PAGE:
At some point in your life, you may have used medication. Did you stop to think whether that medicine was safe for you? Did you question the choice? Were you asked if you have an allergy? Were you told how to store the medication?
These, among other considerations, are some discussion points that you should have with your pharmacist before taking any medication. This is essential to ensure medication safety. Medication safety is the freedom from preventable harm with medication use.
It is important to involve patients in decisions about their medicine as this increases the probability of medicine being used appropriately. Good communication (with patients and caregivers, and between health and social care practitioners) and good practices when prescribing medicine can give patients a more active role in their treatment and reduce any shortcomings.
A multidisciplinary team of professionals, including doctors, nurses, pharmacists, pharmaceutical technologists and specialists, may be involved in prescribing and managing a patient’s medicine. These professionals should have the relevant knowledge and skills to help patients with their medicine. Social workers may also be involved in the care of patients.
Healthcare providers should talk to patients about getting the most from their medicine and explain any necessary support they can be offered to enable them make informed decisions. The patient’s family or caregiver can be involved in helping the sick make decisions as well, with the patient’s approval especially where children and the elderly are involved.
They can have a discussion with their pharmacist about the different treatment options, how the medicine is likely to benefit them, and any anticipated side effects.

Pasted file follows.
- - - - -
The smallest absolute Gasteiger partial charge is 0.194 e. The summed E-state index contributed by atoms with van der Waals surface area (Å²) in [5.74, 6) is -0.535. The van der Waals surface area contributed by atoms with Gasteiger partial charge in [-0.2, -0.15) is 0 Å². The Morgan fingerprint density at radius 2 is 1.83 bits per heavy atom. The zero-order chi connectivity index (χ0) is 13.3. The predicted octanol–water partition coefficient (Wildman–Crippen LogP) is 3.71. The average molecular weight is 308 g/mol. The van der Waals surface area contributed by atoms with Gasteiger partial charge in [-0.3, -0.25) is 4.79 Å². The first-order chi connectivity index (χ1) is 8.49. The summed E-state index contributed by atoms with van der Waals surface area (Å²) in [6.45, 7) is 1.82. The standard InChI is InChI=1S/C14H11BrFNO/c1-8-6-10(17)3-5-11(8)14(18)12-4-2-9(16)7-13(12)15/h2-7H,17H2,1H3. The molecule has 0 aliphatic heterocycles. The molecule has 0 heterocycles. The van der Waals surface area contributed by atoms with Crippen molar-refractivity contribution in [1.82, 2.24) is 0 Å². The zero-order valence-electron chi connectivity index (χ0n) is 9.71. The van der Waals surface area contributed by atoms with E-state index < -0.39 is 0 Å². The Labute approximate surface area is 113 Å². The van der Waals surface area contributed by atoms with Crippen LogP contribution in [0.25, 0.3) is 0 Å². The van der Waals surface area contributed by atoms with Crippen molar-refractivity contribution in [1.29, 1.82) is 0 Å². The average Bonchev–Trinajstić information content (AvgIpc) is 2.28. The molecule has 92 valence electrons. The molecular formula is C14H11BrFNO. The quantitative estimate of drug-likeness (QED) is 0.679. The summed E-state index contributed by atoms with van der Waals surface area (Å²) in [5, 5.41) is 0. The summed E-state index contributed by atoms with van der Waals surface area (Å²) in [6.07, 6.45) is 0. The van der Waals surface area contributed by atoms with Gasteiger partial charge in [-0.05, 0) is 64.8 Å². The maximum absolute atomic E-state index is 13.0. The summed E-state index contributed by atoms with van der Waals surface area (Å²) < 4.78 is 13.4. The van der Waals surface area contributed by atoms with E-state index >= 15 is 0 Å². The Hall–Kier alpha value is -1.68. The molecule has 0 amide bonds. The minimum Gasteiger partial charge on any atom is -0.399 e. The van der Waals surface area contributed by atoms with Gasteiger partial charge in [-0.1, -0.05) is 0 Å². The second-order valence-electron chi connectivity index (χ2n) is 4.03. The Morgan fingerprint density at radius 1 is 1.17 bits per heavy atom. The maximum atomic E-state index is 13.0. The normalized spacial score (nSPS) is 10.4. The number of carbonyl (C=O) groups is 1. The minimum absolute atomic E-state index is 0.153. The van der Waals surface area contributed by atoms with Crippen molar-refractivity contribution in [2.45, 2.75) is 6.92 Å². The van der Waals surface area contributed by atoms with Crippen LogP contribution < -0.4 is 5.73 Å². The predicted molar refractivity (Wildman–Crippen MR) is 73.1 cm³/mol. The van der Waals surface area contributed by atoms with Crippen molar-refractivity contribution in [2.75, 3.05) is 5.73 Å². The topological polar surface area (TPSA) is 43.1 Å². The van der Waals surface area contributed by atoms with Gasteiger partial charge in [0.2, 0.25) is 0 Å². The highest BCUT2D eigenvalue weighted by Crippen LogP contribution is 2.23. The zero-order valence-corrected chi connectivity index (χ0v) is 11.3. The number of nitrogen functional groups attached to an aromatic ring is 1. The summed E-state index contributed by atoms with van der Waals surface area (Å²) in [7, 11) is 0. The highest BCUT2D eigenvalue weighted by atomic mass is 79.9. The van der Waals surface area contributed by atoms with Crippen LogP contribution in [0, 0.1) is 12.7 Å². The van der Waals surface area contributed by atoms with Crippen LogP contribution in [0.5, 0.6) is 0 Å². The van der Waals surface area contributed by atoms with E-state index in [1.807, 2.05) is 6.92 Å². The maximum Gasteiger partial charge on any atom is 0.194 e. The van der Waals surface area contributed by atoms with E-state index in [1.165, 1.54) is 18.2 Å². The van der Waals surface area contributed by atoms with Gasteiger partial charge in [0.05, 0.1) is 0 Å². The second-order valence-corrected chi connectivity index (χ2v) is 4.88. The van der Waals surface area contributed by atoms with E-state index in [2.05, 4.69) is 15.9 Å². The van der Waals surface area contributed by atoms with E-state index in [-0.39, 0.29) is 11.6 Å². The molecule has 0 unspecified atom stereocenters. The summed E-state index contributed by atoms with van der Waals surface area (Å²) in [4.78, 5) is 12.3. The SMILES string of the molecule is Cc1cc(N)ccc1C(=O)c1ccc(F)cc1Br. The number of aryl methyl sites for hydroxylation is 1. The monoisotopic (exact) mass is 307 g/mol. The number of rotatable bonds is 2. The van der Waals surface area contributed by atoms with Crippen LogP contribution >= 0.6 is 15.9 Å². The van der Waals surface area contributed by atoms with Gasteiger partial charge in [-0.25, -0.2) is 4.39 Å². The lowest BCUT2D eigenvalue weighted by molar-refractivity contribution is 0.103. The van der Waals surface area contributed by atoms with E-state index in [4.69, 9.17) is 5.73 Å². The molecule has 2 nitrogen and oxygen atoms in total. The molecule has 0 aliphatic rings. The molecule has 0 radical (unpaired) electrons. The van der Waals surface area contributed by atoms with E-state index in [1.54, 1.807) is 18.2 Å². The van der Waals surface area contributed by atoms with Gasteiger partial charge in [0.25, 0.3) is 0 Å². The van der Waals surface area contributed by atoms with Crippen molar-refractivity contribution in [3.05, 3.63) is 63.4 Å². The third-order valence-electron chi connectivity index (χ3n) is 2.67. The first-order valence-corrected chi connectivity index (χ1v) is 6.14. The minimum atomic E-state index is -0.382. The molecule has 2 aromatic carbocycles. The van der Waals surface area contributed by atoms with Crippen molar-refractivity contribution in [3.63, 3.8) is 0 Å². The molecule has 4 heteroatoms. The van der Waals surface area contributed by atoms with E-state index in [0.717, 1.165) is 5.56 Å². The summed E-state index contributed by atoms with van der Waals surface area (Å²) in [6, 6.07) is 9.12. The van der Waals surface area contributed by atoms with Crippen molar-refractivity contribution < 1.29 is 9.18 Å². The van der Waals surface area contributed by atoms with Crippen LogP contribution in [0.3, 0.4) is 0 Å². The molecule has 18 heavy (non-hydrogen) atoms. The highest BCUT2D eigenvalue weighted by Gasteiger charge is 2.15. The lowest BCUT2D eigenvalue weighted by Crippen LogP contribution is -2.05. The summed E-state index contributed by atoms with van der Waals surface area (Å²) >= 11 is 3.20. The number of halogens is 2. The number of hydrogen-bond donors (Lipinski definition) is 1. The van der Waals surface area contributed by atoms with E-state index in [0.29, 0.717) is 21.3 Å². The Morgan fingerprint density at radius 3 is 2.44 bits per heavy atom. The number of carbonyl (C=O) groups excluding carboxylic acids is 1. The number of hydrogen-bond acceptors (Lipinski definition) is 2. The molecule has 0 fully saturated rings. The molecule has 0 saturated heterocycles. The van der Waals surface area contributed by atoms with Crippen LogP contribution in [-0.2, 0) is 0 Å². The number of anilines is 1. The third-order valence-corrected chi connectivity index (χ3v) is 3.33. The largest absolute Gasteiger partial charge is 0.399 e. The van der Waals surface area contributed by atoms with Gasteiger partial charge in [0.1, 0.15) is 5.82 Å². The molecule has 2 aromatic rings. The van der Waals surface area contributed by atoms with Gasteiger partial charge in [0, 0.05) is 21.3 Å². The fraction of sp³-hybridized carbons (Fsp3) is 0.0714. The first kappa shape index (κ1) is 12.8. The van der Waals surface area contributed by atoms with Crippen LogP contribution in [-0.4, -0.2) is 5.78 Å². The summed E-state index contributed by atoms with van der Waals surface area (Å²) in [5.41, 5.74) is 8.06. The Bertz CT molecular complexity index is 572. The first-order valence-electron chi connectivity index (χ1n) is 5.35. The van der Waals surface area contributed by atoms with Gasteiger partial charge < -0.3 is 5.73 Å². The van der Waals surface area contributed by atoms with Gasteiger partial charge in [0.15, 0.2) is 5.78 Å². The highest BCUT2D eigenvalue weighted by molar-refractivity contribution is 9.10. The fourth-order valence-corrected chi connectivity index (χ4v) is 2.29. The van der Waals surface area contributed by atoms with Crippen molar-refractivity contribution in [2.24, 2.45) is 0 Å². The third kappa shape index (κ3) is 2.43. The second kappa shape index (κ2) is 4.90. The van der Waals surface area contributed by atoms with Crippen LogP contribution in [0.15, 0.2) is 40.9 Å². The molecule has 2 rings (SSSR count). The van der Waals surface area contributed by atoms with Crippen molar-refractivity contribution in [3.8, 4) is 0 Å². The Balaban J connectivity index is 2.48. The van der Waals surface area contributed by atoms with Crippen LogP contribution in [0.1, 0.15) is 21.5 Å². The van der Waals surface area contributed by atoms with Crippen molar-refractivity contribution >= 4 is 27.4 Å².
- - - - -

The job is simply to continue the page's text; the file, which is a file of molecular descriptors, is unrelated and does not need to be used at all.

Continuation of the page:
Healthcare providers should use the best available evidence when discussing medicine with patients. They should also ask patients what is important to them about managing their condition and their medicine, and consider patient values and preferences when making a decision about treatment.
Healthcare professionals may suggest using patient decision aid tools to help the sick. This tool can be used during an appointment to help patients weigh the risks and benefits of treatment depending on their health, lifestyle and preferences.
More than one appointment may be necessary before a treatment option is selected. A patient should be able to talk about their decision again and be able to change their mind, particularly if health or circumstances change. It is important that healthcare professionals have an up-to-date list of all the medicine patients are taking. This is particularly important if patients are admitted in hospitals, if they are transferred to a different hospital, and when they are discharged.
During transitions of care, it is important that relevant information about patient medicine, and a list of drugs they are taking, is discussed and shared with them, their family members or caregivers. Pharmacy staff through the concept of therapeutic drug monitoring, can facilitate appropriate dose adjustments to ensure optimal treatment outcomes. Hospitals should embrace this concept to promote safe medication use in special populations.
Arwa and Mutungi are clinical pharmacists at Aga Khan University Hospital